The shelter was high enough that the creek would not flood it and it also offered fresh water springs, making it an ideal place to stop.

The last artifacts in the rock date to 1776 -- less than 20 years before the land was known to become a farm.

Scofield says it's the continuity of the dates, its antiquity and the fact it records the oldest-known human population in the New World that have made it special.

"The truly amazing thing is that span of time represented here," Scofield says.

So special that its historical significance has been recognized.

Meadowcroft, which came under the auspices of the Historical Society of Western Pennsylvania in 1993, is considered a Commonwealth Treasure, the highest designation among Pennsylvania historic sites.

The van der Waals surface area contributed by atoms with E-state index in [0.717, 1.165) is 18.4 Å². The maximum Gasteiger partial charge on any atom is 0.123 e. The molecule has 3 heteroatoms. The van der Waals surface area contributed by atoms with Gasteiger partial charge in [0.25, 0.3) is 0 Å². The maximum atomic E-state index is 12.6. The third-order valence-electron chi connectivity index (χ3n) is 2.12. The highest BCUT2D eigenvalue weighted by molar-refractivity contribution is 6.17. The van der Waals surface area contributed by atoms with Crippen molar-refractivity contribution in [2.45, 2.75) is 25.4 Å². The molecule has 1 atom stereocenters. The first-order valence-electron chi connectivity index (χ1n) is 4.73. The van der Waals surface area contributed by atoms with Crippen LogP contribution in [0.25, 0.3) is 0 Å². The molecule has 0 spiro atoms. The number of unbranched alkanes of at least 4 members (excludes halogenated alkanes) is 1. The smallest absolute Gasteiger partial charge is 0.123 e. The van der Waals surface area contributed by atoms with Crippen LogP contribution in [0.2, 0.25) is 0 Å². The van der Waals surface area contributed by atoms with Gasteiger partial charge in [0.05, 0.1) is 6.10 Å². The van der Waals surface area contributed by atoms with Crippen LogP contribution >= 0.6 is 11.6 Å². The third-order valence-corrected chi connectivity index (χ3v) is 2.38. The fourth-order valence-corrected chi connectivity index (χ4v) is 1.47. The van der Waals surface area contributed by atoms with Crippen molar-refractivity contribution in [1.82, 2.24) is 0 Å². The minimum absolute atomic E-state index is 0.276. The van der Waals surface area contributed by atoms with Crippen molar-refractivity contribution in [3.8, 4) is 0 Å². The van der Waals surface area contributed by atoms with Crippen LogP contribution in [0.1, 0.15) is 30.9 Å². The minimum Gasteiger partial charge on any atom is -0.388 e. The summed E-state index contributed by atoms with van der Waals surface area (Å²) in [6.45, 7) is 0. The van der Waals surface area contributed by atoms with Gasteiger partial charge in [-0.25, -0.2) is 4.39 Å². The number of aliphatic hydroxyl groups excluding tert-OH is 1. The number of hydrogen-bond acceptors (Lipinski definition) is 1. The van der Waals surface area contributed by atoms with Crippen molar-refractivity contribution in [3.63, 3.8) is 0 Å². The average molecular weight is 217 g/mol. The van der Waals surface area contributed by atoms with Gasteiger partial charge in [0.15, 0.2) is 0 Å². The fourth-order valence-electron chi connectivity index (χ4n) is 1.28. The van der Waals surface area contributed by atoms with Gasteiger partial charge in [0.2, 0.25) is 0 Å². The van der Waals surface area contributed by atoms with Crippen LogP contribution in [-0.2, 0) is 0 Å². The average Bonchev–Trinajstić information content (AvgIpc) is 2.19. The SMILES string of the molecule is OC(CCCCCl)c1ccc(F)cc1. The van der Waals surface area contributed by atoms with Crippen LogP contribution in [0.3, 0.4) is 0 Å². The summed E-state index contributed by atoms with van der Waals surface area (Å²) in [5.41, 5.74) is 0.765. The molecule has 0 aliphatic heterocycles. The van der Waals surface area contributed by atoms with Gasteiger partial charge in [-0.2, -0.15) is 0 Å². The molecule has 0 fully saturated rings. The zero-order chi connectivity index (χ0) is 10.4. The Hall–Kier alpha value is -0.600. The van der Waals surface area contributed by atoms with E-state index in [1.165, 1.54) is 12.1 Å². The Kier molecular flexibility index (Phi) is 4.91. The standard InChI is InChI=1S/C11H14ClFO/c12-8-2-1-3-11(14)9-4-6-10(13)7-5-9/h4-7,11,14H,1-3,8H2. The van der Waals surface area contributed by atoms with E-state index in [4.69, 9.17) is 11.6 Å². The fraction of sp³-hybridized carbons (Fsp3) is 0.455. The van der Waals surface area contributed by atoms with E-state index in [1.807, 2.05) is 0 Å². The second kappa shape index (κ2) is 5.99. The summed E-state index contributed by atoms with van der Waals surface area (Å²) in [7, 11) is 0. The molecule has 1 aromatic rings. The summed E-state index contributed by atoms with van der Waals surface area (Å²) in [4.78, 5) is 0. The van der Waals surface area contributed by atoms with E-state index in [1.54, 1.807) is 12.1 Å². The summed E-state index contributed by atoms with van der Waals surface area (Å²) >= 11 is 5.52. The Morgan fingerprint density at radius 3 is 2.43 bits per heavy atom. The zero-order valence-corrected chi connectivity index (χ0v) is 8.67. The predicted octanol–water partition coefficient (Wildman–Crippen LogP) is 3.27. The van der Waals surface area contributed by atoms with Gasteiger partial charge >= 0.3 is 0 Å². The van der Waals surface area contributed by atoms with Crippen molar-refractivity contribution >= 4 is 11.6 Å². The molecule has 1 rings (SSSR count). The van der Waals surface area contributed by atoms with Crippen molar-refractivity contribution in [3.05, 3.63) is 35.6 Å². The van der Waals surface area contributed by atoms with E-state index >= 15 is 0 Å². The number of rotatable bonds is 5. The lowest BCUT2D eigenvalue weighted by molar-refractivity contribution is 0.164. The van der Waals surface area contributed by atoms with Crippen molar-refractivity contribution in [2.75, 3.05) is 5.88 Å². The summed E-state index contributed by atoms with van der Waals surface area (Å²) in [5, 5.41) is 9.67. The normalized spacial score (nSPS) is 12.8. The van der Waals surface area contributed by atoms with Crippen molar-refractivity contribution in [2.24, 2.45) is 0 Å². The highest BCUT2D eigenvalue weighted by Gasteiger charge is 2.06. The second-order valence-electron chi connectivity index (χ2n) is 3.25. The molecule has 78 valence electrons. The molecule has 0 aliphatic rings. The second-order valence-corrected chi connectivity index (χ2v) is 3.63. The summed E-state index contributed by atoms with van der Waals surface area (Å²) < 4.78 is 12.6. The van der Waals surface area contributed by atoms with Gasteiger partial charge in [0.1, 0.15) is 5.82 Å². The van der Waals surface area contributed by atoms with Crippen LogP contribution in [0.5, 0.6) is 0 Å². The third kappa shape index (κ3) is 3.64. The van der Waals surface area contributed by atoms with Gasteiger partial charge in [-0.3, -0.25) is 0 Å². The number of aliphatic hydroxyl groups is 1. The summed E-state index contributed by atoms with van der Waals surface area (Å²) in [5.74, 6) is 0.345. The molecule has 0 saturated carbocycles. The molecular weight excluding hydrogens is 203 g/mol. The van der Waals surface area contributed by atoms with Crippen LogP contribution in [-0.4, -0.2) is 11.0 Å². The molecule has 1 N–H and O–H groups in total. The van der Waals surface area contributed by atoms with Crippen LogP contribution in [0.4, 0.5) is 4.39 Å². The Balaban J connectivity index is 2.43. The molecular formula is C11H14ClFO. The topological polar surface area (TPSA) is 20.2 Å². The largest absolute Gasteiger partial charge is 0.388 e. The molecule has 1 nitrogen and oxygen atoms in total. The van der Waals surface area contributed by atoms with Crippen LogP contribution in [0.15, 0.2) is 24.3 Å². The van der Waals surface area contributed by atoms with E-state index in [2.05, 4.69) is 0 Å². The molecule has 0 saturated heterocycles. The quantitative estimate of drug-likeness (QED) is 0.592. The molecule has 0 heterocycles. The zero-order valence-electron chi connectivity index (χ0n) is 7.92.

It has been listed in the National Register of Historic Places since 1978, and in 2005 was named a National Historic Landmark.

The next step is to be named a World Heritage Site by the United Nations Educational, Scientific and Cultural Organization. Meadowcroft officials have submitted an application to the National Park Service in hopes of being added to its list of submissions to UNESCO.

Public access

In the meantime, the historical society has been busy making the improvements that will allow the rockshelter to be better viewed by the public.

Meadowcroft closed in June to allow $4 million in renovations to take place. Much of the money was set aside for infrastructure improvements.

More than $1 million will go the new roof over the rockshelter excavation site.

The old roof was built by the field archaeologists as they worked to protect the open excavation site more than 30 years ago. The roof sits far below the rock overhang and not high off the excavation site.

Pfaffman and Associations, an architecture firm in Pittsburgh, designed the new enclosed structure, which includes natural-looking wood laminate anchored into the large boulders the site offers.